Europe and the Middle East
Episode One: “Eurabia” and the Great Replacement
We are excited to present the inagural episode of the Europe in the Middle East Podcast. In this episode, titled “‘Eurabia’ and the Great Replacement," hosts Alain Gresh and Thomas Serres have a conversation with Liz Fekete on the theories promoted by far-right thinkers Bat Ye’or and Renaud Camus, their origin, and their growing normalization in European political discourses. They also discuss the appropriation of these conspiracy-oriented narratives by far-right terrorists in Europe (and beyond) as well as their connection with the American notion of "white genocide.”
Europe in the Middle East is a bi-monthly podcast addressing matters of significance to both regions, including their multi-faceted relations.
This podcast is cosponsored by Status/الوضع, Jadaliyya, Orient XXI, and the Middle East and Islamic Studies Program at GMU.
Liz Fekete is Director of the Institute of Race Relations, an anti-racist educational charity in London that produces the international journal Race & Class and the regular online news service IRR News. She is also the author of two books, A suitable enemy: racism, migration and Islamophobia in Europe and Europe’s Fault Lines: racism and the rise of the Right which won the Bread & Roses Award for Radical Publishing in 2019. She has given expert testimony at the Basso Permanent People’s Tribunal on Asylum and the World Tribunal on Iraq.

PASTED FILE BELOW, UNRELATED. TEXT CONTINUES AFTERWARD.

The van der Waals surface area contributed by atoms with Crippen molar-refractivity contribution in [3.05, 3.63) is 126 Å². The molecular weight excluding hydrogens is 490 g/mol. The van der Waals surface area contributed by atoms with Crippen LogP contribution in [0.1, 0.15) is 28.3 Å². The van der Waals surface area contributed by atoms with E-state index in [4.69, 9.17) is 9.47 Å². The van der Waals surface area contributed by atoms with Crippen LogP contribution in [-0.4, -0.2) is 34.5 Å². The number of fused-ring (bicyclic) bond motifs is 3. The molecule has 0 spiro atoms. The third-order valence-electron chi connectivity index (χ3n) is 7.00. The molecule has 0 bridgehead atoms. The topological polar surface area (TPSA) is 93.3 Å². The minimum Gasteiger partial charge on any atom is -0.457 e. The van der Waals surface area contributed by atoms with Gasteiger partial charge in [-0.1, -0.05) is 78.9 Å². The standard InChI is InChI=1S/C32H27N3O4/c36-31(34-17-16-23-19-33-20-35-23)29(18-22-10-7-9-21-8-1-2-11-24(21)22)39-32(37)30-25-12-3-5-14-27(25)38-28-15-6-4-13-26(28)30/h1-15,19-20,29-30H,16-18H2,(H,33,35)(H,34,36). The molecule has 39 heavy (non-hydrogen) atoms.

Alain Gresh, a journalist, worked for Le Monde Diplomatique until 2013 and was the editor in chief from 1995 to 2005. He is the editor of Orient XXI which he founded in 2013. Among his latest books that have been translated in Arabic are الإسلام والجمهورية والعالم (Dar al Saqi: Beirut) and علام يطلق اسم فلسطين ؟ (الدوحة : المركز العربي للأبحاث ودراسة السياسات، 2012
Thomas Serres has a Ph.D. in political science from the EHESS. He is currently an associated researcher with Dévelopement & Société in Paris and an Adjunct Professor at the University of California-Santa Cruz. His research focuses on the politics of crisis and trans-nationalization in Algeria.